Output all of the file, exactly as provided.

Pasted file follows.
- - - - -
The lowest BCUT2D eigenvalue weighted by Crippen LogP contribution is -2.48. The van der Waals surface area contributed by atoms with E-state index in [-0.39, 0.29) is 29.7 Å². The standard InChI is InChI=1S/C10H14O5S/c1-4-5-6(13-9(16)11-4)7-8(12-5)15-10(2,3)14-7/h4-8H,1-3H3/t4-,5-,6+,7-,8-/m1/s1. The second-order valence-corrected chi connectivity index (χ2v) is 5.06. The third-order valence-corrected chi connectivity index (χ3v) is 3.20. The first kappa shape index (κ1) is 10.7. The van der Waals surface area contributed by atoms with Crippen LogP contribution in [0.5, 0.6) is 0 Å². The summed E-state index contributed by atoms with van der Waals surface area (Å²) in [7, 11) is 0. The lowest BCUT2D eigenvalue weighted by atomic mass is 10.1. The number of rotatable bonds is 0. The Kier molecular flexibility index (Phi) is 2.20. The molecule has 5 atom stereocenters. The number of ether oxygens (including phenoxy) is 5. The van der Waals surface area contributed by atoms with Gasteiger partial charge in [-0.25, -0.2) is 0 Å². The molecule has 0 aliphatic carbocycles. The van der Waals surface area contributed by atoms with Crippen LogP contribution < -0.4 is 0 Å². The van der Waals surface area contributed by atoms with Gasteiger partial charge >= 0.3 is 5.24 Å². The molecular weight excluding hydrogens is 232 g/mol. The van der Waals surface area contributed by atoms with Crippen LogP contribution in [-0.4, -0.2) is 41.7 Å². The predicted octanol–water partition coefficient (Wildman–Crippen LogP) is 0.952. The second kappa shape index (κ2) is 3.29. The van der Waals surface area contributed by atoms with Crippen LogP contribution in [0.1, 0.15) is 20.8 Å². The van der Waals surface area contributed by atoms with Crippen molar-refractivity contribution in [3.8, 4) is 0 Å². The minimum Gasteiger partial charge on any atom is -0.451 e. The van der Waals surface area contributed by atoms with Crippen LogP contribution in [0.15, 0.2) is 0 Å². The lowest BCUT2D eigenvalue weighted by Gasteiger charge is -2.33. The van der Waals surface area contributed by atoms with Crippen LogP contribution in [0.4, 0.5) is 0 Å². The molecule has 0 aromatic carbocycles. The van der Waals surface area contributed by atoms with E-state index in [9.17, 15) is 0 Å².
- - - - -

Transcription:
The lowest BCUT2D eigenvalue weighted by Crippen LogP contribution is -2.48. The van der Waals surface area contributed by atoms with E-state index in [-0.39, 0.29) is 29.7 Å². The standard InChI is InChI=1S/C10H14O5S/c1-4-5-6(13-9(16)11-4)7-8(12-5)15-10(2,3)14-7/h4-8H,1-3H3/t4-,5-,6+,7-,8-/m1/s1. The second-order valence-corrected chi connectivity index (χ2v) is 5.06. The third-order valence-corrected chi connectivity index (χ3v) is 3.20. The first kappa shape index (κ1) is 10.7. The van der Waals surface area contributed by atoms with Crippen LogP contribution in [0.5, 0.6) is 0 Å². The summed E-state index contributed by atoms with van der Waals surface area (Å²) in [7, 11) is 0. The lowest BCUT2D eigenvalue weighted by atomic mass is 10.1. The number of rotatable bonds is 0. The Kier molecular flexibility index (Phi) is 2.20. The molecule has 5 atom stereocenters. The number of ether oxygens (including phenoxy) is 5. The van der Waals surface area contributed by atoms with Gasteiger partial charge in [-0.25, -0.2) is 0 Å². The molecule has 0 aliphatic carbocycles. The van der Waals surface area contributed by atoms with Crippen LogP contribution < -0.4 is 0 Å². The van der Waals surface area contributed by atoms with Gasteiger partial charge >= 0.3 is 5.24 Å². The molecular weight excluding hydrogens is 232 g/mol. The van der Waals surface area contributed by atoms with Crippen LogP contribution in [-0.4, -0.2) is 41.7 Å². The predicted octanol–water partition coefficient (Wildman–Crippen LogP) is 0.952. The second kappa shape index (κ2) is 3.29. The van der Waals surface area contributed by atoms with Crippen LogP contribution in [0.1, 0.15) is 20.8 Å². The van der Waals surface area contributed by atoms with Crippen molar-refractivity contribution in [3.8, 4) is 0 Å². The minimum Gasteiger partial charge on any atom is -0.451 e. The van der Waals surface area contributed by atoms with Crippen LogP contribution in [0.15, 0.2) is 0 Å². The lowest BCUT2D eigenvalue weighted by Gasteiger charge is -2.33. The van der Waals surface area contributed by atoms with Crippen LogP contribution in [0.4, 0.5) is 0 Å². The molecule has 0 aromatic carbocycles. The van der Waals surface area contributed by atoms with E-state index in [9.17, 15) is 0 Å².